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Home  Texas  Credit & Debt

Credit Inquiries-How They Affect Your Credit Report
There are two types of inquiries: Internal and External. 

Internal Inquiries are completely harmless and
occur when your existing creditors check up on you and also when you request a copy of your own credit report. Internal inquiries are never seen by potential creditors.

But "External inquiries" are another matter entirely.  An "external inquiry" is triggered when a consumer applies for a credit card, line of credit, loan or mortgage or gives permission to a potential employer to make a credit check. Frequent external inquiries may be viewed as a sign of iffy credit.   
How To Erase Credit Inquiries

The reason is that lenders won't know the exact details of this inquiry for the next 90 days. All they see is that something else is going on, something that may perhaps make you a greater risk

Their thoughts may go something like this: "I don't know what this is on John's credit report but I bet he's applied for more credit.  If He's got a new credit card, I bet he's also got into more debt! And If he's in more debt then he's likely not to pay us back if we give him a loan. Let's reject his application and play it safe."

Of course, the creditor could wait the 90 days to see what John had applied for, but usually, they won't. In this case, John had merely applied for a credit card and been rejected.

But paranoia got the better of them and now John's out of luck.

To avoid this trap, make sure there are no external credit checks within 90 days of when you're ready to apply for a mortgage or loan.  To ensure no inquiries are made without your permission, you'll want to put a stop to unsolicited "pre-approved" credit-card offers and the like. Shred the ones you receive before throwing them away. For More Details see How To Erase Credit Inquiries  

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Time Limit On Collecting A Debt and the Maximum Amount You Can Be Charged

Mr. Smith,

From what I understand,

You have a credit card bill that goes back eleven years. Your original bill was for $600.00 and now a collection agency wants 1800.00 from you. You've asked me if there's a limit to how long they can collect on past due bills and if there's a legal limit on what they can charge you.

I see three issues here that may relate to your situation.  However, I make no promises I'm right.  I suggest you call your local Federal Trade Commission or Attorney General's Consumer Protection Division to confirm anything I tell you. 
Can They Charge Me So Much Over the Original Amount of The Bill? My original debt was $600 and they're now asking me for $1800!
The fact is that they can charge anything they want unless they're in violation of the applicable State and Federal Usury Laws (Laws On Charging Excessive Interest Rates).  The real question is whether or not you're required to pay it at all. See Issue #3
How long can they keep this debt on my credit report?
I believe the answer is only 7 years from the date you stopped making any payments. It could also be 7 years from the date you first became delinquent, even if you continued making payments. Check your credit report and complain to the proper authorities below if it's still being reported past the 7 year date.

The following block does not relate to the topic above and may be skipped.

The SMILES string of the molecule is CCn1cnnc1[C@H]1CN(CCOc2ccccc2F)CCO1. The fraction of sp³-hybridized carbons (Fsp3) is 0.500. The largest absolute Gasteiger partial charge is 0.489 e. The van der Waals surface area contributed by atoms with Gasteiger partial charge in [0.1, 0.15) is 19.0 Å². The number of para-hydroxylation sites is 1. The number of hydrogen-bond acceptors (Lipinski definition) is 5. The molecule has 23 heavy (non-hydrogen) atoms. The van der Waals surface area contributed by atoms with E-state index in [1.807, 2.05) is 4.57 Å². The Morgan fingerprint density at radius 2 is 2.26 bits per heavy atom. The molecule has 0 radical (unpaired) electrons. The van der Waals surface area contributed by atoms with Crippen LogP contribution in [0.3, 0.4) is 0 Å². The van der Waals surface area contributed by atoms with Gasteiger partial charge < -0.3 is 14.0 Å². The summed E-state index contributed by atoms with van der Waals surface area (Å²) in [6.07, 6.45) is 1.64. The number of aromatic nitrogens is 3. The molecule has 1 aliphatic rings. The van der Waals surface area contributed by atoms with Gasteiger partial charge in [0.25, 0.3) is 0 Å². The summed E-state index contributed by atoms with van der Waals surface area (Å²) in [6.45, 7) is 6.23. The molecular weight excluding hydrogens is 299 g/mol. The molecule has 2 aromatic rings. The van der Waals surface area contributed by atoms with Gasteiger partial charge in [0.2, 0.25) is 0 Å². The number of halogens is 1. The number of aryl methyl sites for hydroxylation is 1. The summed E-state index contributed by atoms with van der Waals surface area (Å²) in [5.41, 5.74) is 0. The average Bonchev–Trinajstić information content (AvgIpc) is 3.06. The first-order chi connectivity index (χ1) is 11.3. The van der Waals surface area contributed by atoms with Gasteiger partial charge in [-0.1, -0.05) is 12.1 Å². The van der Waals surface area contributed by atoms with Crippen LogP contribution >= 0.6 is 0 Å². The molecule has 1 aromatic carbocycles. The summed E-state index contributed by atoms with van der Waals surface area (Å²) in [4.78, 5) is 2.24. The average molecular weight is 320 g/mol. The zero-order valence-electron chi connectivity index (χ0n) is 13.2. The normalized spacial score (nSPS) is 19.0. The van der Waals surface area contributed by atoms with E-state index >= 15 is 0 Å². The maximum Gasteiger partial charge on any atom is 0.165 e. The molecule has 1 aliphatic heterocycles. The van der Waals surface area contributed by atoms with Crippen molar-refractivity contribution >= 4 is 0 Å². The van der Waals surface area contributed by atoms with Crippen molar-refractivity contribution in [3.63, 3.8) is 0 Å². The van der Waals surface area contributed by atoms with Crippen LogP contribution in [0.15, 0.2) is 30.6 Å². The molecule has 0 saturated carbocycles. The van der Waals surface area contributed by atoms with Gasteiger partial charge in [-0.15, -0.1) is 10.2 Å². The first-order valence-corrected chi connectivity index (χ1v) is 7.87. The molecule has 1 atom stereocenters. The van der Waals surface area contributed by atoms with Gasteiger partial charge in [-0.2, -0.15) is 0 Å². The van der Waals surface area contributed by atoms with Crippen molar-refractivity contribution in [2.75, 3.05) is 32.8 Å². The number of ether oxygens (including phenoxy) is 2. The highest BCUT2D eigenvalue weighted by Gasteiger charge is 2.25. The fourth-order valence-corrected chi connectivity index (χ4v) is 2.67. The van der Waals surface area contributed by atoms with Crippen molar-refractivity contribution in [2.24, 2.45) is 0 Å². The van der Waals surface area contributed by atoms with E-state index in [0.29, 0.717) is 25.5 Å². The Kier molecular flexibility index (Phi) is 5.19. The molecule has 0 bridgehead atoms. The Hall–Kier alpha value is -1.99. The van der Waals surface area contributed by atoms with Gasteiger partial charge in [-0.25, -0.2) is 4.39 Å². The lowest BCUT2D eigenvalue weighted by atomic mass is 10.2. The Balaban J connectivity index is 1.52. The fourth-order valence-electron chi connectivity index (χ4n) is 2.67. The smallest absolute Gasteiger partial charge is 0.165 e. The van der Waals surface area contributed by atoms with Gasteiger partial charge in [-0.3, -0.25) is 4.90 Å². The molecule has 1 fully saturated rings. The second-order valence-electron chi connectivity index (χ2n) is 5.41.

See for more on the time limits debts can remain on your credit report.
Even If they can't keep reporting it, can they still sue me?  This is where the state Statute of Limitations comes in. SOL's vary from state to state and are also based on the type of debt you have.
Thus, it's important to know which state's SOL applies and whether it's a court judgment, credit card debt, or if you signed a promissory note, etc. Here's what I found at the link below. Please read what it says very carefully and be sure to look at the STATE SOL Chart. It is possible the SOL Chart is outdated and I cannot vouch for the accuracy of any link listed here.  Note: Most credit card debts are considered "OPEN ENDED ACCOUNTS, which is the last column on the chart.

What state should I use in figuring out the Statute of Limitations?

According to Ron Opher, of the FDCPA applies when a 3rd party debt collector is involved. Thus, the only relevant jurisdictions are where the consumer signed the loan application and where the consumer currently lives (bank location is irrelevant). If those states are different, I believe the creditor has the choice of where to sue and can select from the state with the longer SOL. There may also be an argument that the contract was signed "under seal" which might lead to a longer Statute of Limitations than an ordinary contract.
Note: The FDCPA (Federal Debt Collections Practice Act) applies only to third parties who collect debts for others. This law governs some law firms, debt collectors and collection agencies. It does not govern the actions of the original creditor such as the bank or store who you directly owed the money to. 

Normally credit cards have agreements which state that in the event of a dispute, the laws of State ________ will apply. While the contract may or may not be binding as to which SOL applies, play it safe. Look for the credit laws and SOL in the state listed in your original agreement or loan application.,

Other Credit Laws That May Apply

See Credit Laws (Consumer-SOS)

Who To Contact For Help

I also suggest you contact your State's Consumer Protection Agency. This could be your State' Attorney General or Your Secretary of State's Office. You may also contact your State or City's Legal Aid Department.

Also See Where To Go For Help (Consumer-SOS)
Let Me Know If This Helps or You Have Other Questions.


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